--- In FairfieldLife@yahoogroups.com, Vaj <[EMAIL PROTECTED]> wrote:
>
> 
> On Mar 13, 2006, at 2:44 AM, TurquoiseB wrote:
> 
> > > --- In FairfieldLife@yahoogroups.com, Vaj <vajranatha@> wrote:
> > >
> > > In any event, the point here is that unless one is doing
> > > a non-dual form of quiescence/transcendence meditation,
> > > there will--by it's very nature always be not only some
> > > dualism or some subtle meditational "effort" involved.
> >
> > To continue this morning's train of thought
> > in the context of meditation, perhaps a style
> > of meditation that involves trying to move
> > from "What is" to "What should be" (whether
> > that "should be" is coming back to the mantra
> > or achieving transcendence) is, in Buddhist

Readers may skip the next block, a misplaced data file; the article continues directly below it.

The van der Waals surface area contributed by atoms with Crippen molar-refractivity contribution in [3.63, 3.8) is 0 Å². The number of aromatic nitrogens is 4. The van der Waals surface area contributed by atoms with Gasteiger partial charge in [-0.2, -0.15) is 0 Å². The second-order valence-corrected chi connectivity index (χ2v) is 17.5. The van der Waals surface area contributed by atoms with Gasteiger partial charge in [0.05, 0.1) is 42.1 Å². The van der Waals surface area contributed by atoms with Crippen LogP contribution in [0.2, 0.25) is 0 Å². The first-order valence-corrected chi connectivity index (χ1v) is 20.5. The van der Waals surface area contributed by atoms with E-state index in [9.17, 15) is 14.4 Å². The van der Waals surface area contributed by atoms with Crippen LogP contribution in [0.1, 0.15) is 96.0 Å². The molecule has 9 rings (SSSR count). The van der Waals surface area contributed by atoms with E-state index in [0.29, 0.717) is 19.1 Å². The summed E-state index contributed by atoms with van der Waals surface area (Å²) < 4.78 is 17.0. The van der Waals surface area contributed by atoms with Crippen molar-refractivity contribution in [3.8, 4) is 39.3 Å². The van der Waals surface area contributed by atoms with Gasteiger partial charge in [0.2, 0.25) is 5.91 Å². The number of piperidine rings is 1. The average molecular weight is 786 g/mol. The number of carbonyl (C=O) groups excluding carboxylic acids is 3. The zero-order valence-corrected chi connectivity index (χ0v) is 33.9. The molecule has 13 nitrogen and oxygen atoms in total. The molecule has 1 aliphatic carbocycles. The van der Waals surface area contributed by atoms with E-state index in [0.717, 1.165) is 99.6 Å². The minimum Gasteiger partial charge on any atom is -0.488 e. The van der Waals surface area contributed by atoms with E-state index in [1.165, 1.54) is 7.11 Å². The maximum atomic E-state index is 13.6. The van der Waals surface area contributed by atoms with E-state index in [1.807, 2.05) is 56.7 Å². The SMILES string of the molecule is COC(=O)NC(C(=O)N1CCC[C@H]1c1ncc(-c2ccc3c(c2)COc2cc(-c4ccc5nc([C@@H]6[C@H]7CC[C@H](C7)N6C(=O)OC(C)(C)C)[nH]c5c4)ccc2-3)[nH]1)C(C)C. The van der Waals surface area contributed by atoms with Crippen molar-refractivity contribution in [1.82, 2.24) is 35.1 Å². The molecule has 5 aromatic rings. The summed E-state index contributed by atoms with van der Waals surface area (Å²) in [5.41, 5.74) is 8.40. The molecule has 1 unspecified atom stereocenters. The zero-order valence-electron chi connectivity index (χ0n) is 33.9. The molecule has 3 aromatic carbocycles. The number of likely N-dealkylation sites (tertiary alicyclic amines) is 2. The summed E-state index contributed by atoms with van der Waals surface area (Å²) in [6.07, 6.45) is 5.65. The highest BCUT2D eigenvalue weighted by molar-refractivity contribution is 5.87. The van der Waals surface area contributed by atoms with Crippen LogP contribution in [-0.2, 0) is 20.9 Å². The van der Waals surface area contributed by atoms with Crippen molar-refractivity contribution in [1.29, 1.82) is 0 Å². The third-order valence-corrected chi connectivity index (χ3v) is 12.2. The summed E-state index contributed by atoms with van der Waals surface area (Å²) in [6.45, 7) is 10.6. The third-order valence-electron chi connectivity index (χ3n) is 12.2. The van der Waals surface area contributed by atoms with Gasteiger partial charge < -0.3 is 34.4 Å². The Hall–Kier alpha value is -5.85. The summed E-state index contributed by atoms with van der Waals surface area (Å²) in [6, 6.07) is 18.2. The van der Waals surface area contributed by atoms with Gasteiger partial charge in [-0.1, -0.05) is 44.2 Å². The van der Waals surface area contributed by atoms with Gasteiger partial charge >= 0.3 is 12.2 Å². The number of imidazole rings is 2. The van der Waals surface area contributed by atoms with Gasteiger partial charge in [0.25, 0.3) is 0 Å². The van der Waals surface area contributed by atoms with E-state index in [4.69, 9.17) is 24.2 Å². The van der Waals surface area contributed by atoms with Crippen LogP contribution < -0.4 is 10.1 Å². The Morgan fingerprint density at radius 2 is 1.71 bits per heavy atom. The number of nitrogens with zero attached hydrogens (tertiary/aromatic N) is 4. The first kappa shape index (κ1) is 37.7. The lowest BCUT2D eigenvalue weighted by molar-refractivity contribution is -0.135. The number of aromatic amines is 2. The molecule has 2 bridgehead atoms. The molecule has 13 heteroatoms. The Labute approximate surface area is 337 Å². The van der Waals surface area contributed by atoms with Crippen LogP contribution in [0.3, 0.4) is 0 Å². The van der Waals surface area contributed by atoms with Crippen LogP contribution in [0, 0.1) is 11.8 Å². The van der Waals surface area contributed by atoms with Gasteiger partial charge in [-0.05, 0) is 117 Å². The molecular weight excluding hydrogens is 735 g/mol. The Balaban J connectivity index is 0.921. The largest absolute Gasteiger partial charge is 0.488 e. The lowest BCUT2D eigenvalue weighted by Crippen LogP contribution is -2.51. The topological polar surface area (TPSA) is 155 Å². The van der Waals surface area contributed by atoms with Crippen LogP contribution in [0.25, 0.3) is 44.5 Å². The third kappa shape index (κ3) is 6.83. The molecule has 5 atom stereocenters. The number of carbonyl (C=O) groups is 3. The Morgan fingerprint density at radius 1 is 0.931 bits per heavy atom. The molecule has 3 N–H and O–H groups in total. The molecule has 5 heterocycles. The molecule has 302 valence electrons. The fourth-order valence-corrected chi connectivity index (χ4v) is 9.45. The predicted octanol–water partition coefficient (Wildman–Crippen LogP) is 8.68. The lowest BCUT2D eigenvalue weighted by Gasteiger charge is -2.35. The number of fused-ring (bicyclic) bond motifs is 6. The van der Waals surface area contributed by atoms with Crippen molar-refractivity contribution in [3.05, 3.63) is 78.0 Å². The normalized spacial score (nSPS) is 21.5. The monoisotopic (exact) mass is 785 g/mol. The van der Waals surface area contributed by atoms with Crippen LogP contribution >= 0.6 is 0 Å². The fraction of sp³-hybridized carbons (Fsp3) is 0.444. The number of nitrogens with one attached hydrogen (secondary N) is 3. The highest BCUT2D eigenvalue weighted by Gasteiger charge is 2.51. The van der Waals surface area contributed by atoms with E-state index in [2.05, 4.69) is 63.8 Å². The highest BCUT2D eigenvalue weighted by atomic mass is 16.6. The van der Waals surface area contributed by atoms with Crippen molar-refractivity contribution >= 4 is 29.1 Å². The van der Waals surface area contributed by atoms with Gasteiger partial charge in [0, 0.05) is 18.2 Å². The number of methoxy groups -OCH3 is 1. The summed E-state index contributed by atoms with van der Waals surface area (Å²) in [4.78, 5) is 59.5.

> > terms, indulging and thus perpetuating the
> > desire/aversion cycle and taking the actor
> > further away from immersion in "What is."
> 
> In Shamatha, the Buddhist style of transcendence-style meditation,  
> they achieve the automatic stage of transcendence (like Judy  
> describes in her experience) as an early stage in the overall 
scheme  
> of things and then proceed to more and more stable and vivid  
> investigations of "pure consciousness" until one simply transcends  
> the entire session --and can do so for hours at a time. In Dzogchen-
> style Shamatha, one simply rests in the natural state. For people 
> who  do not require reference points (like a mantra, the breath, 
> etc.) this can work quite well.

But what does it do for you in daily life?  In TM, of
course, experiences during meditation are fundamentally
irrelevant.







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